Radome diameters 6.7m (22ft). 

Figure 1. Orange peel radome Geometry.  Figure 2. Quasirandom radome geometry. 
Consider a perfect radome (truncated sphere) without any panels. If we cut the radome vertically in half, we now have 2 panels and one framework seam member. As the radome protected antenna scans in azimuth, the framework shadows the antenna aperture starting from one edge, continuing over the antenna and then passing out the other side. The framework blockage length depends on the antenna scan angle and may vary from 0 up to the antenna diameter length when the framework member just bisects the reflector diameter.
With actual radomes, framework shadowing is more complicated and depends on the radome geometry. Radome geometry is a term used to describe how the truncated sphere is separated into panel shapes. The mathematical process is known as tessellating the sphere. From a practical point of view, the radome must be packaged for shipment anywhere worldwide. What this means is that the maximum panel size must conform to standard shipping sizes. Taking into account shipping size constraints, two common radome geometry types for small radomes are the symmetric orange peel and quasirandom geometry shown in Figures 1 and 2 respectively. Quasirandom geometry radomes may have triangular, hexagonal or pentagonal panel shapes. A geodesic radome using triangular panels is an alternate implementation of the quasirandom radome geometry.
Orange Peel  Quasirandom 

Figure 3. Radome framework shadow pictures for 6.7m (22ft) diameter radome with orange peel shadow (left) and quasirandom shadow (right). Antenna diameter is 4.3m (14ft).

Considering the radome geometry of Figures 1 and 2, what we see is that the framework shadow on the reflector surface is a complicated geometry problem dependent on the radome diameter, panel size, the antenna diameter and antenna scan angle. Figure 3 shows the radome framework shadows for both an orange peel and quasirandom 6.7m (22ft) diameter radome geometry protecting a 4.3m (14ft) diameter reflector antenna. To keep scattering loss low, normal practice is to use large radome panels. Therefore as the radome diameter gets smaller, the radome is manufactured from fewer panels with orange peel geometry.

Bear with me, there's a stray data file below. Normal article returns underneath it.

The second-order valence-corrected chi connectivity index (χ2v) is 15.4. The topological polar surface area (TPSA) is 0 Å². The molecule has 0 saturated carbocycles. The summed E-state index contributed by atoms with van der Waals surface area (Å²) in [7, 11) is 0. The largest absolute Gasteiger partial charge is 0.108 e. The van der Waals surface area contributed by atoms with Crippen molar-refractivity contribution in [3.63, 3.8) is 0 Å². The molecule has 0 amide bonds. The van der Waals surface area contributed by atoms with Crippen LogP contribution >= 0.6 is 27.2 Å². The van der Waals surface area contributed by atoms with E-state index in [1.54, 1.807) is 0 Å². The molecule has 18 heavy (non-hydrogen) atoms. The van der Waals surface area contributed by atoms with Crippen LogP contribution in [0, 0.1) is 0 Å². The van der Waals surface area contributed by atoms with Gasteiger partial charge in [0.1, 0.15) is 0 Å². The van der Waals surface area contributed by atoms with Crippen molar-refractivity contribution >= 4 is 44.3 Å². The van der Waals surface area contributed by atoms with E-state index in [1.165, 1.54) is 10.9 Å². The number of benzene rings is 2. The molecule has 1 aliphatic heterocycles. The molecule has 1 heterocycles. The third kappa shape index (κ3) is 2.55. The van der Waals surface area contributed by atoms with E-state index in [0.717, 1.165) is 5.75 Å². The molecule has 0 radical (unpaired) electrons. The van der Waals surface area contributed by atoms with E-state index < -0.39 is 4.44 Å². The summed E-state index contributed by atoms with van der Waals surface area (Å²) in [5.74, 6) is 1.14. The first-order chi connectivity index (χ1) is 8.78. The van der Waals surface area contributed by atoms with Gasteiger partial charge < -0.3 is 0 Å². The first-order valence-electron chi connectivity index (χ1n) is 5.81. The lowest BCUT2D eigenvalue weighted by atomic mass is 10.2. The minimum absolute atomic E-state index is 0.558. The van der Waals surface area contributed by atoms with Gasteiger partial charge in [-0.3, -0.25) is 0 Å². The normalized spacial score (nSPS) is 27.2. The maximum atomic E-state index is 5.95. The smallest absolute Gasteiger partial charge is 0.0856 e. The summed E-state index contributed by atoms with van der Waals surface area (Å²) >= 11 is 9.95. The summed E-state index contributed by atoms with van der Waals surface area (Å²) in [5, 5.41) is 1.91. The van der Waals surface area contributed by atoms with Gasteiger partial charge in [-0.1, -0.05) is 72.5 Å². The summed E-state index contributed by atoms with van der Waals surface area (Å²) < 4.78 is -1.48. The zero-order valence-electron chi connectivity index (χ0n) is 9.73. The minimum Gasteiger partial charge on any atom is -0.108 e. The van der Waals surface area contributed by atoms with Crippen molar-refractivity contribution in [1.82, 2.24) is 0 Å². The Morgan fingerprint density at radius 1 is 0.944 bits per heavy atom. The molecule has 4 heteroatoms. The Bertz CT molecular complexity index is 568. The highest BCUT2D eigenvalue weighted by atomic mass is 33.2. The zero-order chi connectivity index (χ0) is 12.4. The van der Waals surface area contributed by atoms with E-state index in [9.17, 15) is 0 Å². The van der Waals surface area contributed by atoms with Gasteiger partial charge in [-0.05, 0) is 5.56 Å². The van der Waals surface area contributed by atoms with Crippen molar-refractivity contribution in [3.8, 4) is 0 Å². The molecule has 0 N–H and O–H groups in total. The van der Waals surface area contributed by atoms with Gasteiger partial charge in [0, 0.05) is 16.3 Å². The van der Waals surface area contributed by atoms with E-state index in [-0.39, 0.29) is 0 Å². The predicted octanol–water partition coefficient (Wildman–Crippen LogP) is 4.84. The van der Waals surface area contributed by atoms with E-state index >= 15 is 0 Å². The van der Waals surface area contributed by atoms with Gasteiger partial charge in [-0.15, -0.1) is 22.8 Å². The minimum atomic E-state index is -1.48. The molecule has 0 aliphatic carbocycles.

Figure 4. Radome framework shadow length comparison
for the orange peel and quasirandom 6.7m (22ft) diameter
radome shown in Figure 1,2 and 3 above. 
So what does one mean by a radome with quasirandom radome panels. From a geometry point of view, one refers to a radome with several different panel shapes. From an electromagnetic point of view, the framework shadow must be quasirandom. Clearly if the quasirandom radome panels are large relative to the antenna diameter, only parts of the panels shadow the reflector at any one time. Therefore for small radomes (6.7m and smaller) with large radome panels, there is no such thing as a quasirandom radome shadow and the concept has no meaning.
On the other hand, one can purposely make the panels smaller where the framework shadowing would mimic the quasirandom nature of the radome (compare Figure 1, 2 and 3). Such a quasirandom radome with smaller panels would have a larger transmission loss due to the longer length of framework shadow members. Figure 4 graphically shows, as a function of azimuth scan angle, the extra shadow length for the quasirandom shadow compared to the orange peel shadow. Under such circumstances, the quasirandom shadow contributes 44 percent more blockage than the symmetric orange peel geometry radome. At the same time, we wish to point that there are good reasons for manufacturing smaller quasirandom radomes that contain more panels. AFC manufactures both 6m and 7m diameter quasirandom radomes called Stealth (STEALTH ®). Stealth technology introduces unprecedented performance ideal for dualpolarized weather radar applications called polarimetric radar.